A password will be e-mailed to you.

The Hateful Eight is the most extreme film Quentin Tarantino has ever made. Above all else, his work fetishizes two things – dialogue, and old movies – and now he has enough material so that he can reference past films, in addition to others. While his eighth film is ostensibly a claustrophobic western, one that relies on escalating tension and familiar archetypes, he ultimately wallows in violence and exploitation to advance his ideas. This celebration of brutality and ugliness dares the audience to tolerate rampant misogyny, racism, and homophobia. Some critics argue that this “objectionable sadism” is precisely the point, a means to unveil some truths about how we consider history. Maybe I lost my nerve, but this venture into exploitation crosses a line so that the medium kills the message, and Emperor Tarantino is buck-ass naked. While The Hateful Eight is not a bad film, it is certainly his worst.

Part of my frustration is its confident, suspenseful first half. After a swirling, nostalgia-tinged overture by Ennio Morricone, there are snow-swept vistas of the Wyoming countryside (I’ll get to the roadshow print later). The first image of a person is also striking: Samuel L. Jackson, wearing a cowboy hat and a parka, sitting on a pile of corpses. Jackson plays the bounty hunter Major Marquis Warren, and asks for a ride from the stagecoach that comes to an abrupt stop. An encroaching blizzard threatens them, so the driver wants to take John Ruth (Kurt Russell) and his prisoner Daisy Domergue (Jennifer Jason Leigh) to the safety of a nearby tavern. Warren negotiates his way onboard, and indeed The Hateful Eight is one negotiation after another. This a post-Civil War environment, so reputation and wartime behavior are what drive one party to accept/reject the terms of another.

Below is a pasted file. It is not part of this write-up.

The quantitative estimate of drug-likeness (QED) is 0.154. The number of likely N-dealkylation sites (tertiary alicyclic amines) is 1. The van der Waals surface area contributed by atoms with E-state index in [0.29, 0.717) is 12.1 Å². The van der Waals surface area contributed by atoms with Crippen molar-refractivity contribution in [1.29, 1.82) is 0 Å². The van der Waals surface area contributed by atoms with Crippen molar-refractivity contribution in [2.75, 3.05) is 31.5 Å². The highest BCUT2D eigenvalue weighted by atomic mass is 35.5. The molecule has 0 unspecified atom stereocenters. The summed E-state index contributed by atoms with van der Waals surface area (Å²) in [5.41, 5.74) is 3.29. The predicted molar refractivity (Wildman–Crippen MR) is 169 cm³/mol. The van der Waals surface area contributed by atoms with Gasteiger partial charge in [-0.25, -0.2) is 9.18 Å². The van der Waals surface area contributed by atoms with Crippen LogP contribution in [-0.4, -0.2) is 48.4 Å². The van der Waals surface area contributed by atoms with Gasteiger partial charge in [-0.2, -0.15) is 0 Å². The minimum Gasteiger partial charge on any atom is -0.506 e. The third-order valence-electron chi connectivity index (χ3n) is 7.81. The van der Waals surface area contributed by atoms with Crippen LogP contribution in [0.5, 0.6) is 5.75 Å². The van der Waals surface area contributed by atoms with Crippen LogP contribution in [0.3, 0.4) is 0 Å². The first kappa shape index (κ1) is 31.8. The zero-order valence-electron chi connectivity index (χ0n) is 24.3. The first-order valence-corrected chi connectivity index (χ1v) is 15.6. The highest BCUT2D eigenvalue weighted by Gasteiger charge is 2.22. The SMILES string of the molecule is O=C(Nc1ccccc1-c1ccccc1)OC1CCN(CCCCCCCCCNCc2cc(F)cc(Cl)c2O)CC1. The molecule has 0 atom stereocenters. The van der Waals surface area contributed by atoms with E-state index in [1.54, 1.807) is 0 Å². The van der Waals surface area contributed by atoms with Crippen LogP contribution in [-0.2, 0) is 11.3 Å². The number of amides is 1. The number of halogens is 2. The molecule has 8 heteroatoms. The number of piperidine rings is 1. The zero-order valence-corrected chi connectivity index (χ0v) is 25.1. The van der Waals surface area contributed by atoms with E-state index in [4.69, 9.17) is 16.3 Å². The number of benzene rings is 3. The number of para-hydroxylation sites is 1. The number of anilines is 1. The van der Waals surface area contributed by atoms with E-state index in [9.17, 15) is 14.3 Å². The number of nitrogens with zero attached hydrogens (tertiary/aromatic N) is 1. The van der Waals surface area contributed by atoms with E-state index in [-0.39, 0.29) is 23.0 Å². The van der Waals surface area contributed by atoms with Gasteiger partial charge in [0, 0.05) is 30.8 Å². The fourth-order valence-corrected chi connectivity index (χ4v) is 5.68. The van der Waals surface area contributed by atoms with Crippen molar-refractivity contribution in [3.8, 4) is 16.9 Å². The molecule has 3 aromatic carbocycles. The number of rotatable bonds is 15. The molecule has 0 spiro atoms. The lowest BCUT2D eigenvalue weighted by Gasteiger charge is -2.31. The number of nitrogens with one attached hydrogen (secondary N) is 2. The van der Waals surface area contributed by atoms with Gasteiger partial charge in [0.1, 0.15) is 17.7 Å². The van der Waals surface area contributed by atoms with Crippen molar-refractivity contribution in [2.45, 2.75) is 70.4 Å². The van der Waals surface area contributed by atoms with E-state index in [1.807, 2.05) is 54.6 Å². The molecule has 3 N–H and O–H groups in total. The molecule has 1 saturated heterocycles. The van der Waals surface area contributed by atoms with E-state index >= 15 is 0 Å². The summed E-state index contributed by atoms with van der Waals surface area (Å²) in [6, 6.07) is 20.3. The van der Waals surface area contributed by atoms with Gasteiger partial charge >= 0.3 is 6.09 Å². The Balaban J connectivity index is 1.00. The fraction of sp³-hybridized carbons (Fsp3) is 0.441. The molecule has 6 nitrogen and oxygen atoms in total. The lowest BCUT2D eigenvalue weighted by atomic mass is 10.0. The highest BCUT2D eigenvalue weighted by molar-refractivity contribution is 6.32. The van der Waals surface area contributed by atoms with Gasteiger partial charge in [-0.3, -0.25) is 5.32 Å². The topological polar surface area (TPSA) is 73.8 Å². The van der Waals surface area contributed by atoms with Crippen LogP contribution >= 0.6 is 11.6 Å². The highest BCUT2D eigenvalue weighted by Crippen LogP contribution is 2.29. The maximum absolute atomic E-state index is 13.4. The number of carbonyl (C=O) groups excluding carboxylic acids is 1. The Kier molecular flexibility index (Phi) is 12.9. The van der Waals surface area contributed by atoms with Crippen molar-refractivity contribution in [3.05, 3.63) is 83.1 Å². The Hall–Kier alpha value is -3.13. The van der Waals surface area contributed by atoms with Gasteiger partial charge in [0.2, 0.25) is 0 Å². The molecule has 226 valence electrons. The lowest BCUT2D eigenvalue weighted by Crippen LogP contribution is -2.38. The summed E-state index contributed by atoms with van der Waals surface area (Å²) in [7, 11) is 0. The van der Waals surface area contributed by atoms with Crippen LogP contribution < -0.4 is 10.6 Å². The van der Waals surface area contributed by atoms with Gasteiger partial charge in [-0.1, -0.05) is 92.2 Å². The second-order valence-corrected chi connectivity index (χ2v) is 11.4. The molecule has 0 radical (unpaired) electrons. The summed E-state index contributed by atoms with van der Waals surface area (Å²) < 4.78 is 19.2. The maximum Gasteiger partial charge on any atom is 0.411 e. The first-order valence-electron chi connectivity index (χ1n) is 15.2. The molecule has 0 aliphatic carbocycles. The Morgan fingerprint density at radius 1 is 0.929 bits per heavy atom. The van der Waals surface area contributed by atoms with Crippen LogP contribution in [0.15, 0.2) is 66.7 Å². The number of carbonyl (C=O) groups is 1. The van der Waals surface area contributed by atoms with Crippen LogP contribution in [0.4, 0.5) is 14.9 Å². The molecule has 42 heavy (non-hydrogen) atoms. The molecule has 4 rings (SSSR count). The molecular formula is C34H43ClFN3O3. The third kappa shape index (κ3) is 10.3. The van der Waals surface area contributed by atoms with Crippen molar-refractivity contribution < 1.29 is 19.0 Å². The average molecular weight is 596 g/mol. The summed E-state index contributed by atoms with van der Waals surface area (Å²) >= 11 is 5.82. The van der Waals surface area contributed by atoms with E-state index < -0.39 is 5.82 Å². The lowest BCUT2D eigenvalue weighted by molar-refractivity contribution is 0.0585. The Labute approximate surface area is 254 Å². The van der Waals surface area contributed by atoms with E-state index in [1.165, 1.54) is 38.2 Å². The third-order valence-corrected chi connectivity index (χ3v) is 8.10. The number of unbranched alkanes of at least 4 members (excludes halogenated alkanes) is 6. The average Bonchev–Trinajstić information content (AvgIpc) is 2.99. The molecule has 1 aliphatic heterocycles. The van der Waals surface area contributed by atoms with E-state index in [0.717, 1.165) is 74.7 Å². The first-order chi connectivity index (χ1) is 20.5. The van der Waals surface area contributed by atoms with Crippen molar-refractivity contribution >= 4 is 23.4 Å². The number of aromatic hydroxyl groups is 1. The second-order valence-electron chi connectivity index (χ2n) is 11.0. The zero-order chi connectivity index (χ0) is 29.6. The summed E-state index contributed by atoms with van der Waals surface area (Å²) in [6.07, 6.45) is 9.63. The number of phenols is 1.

The stagecoach also picks up Chris Mannix (Walton Goggins), the new sheriff of the town where Ruth is taking Domergue for her execution. The remaining hateful four are already at the tavern when the rest arrive, and like in Django Unchained, Tarantino raises the stakes through civility. The characters are disarmingly polite to each other (pun intended), except flashes of anger and distrust start to reach the surface. There is also some levity from the tavern’s disrepair: the door is broken, for one thing, so every time it opens it must be nailed shut again. But once everyone gets cozy and break bread, Warren decides to provoke Confederate General Smithers (Bruce Dern). By the time the provocation is over, civility ends along with it, so everyone must figure out who they can trust or need to kill.